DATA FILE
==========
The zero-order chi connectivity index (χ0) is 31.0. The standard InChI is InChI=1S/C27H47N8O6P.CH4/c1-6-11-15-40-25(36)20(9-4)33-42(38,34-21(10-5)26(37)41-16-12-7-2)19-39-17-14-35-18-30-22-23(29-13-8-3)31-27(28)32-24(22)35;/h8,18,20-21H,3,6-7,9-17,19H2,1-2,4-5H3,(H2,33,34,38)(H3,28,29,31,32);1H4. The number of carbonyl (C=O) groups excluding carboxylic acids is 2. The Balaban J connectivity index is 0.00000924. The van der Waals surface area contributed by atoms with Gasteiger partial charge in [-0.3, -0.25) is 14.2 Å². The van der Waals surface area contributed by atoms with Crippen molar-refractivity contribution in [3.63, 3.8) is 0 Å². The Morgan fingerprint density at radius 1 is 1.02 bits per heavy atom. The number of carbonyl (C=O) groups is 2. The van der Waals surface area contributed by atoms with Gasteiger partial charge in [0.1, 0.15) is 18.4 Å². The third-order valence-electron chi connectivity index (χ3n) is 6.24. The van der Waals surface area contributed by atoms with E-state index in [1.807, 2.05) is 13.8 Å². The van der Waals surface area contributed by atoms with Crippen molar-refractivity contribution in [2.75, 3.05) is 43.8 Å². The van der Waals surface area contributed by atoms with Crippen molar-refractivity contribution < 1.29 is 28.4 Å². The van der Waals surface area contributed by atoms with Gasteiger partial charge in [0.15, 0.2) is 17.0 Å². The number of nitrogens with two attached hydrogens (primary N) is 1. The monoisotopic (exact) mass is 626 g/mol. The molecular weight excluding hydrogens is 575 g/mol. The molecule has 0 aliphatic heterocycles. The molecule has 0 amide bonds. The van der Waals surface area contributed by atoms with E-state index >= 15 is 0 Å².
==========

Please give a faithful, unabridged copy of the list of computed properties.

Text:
The zero-order chi connectivity index (χ0) is 31.0. The standard InChI is InChI=1S/C27H47N8O6P.CH4/c1-6-11-15-40-25(36)20(9-4)33-42(38,34-21(10-5)26(37)41-16-12-7-2)19-39-17-14-35-18-30-22-23(29-13-8-3)31-27(28)32-24(22)35;/h8,18,20-21H,3,6-7,9-17,19H2,1-2,4-5H3,(H2,33,34,38)(H3,28,29,31,32);1H4. The number of carbonyl (C=O) groups excluding carboxylic acids is 2. The Balaban J connectivity index is 0.00000924. The van der Waals surface area contributed by atoms with Gasteiger partial charge in [-0.3, -0.25) is 14.2 Å². The van der Waals surface area contributed by atoms with Crippen molar-refractivity contribution in [3.63, 3.8) is 0 Å². The Morgan fingerprint density at radius 1 is 1.02 bits per heavy atom. The number of carbonyl (C=O) groups is 2. The van der Waals surface area contributed by atoms with Gasteiger partial charge in [0.1, 0.15) is 18.4 Å². The third-order valence-electron chi connectivity index (χ3n) is 6.24. The van der Waals surface area contributed by atoms with E-state index in [1.807, 2.05) is 13.8 Å². The van der Waals surface area contributed by atoms with Crippen molar-refractivity contribution in [2.75, 3.05) is 43.8 Å². The van der Waals surface area contributed by atoms with Crippen molar-refractivity contribution < 1.29 is 28.4 Å². The van der Waals surface area contributed by atoms with Gasteiger partial charge in [0.15, 0.2) is 17.0 Å². The number of nitrogens with two attached hydrogens (primary N) is 1. The monoisotopic (exact) mass is 626 g/mol. The molecular weight excluding hydrogens is 575 g/mol. The molecule has 0 aliphatic heterocycles. The molecule has 0 amide bonds. The van der Waals surface area contributed by atoms with E-state index >= 15 is 0 Å².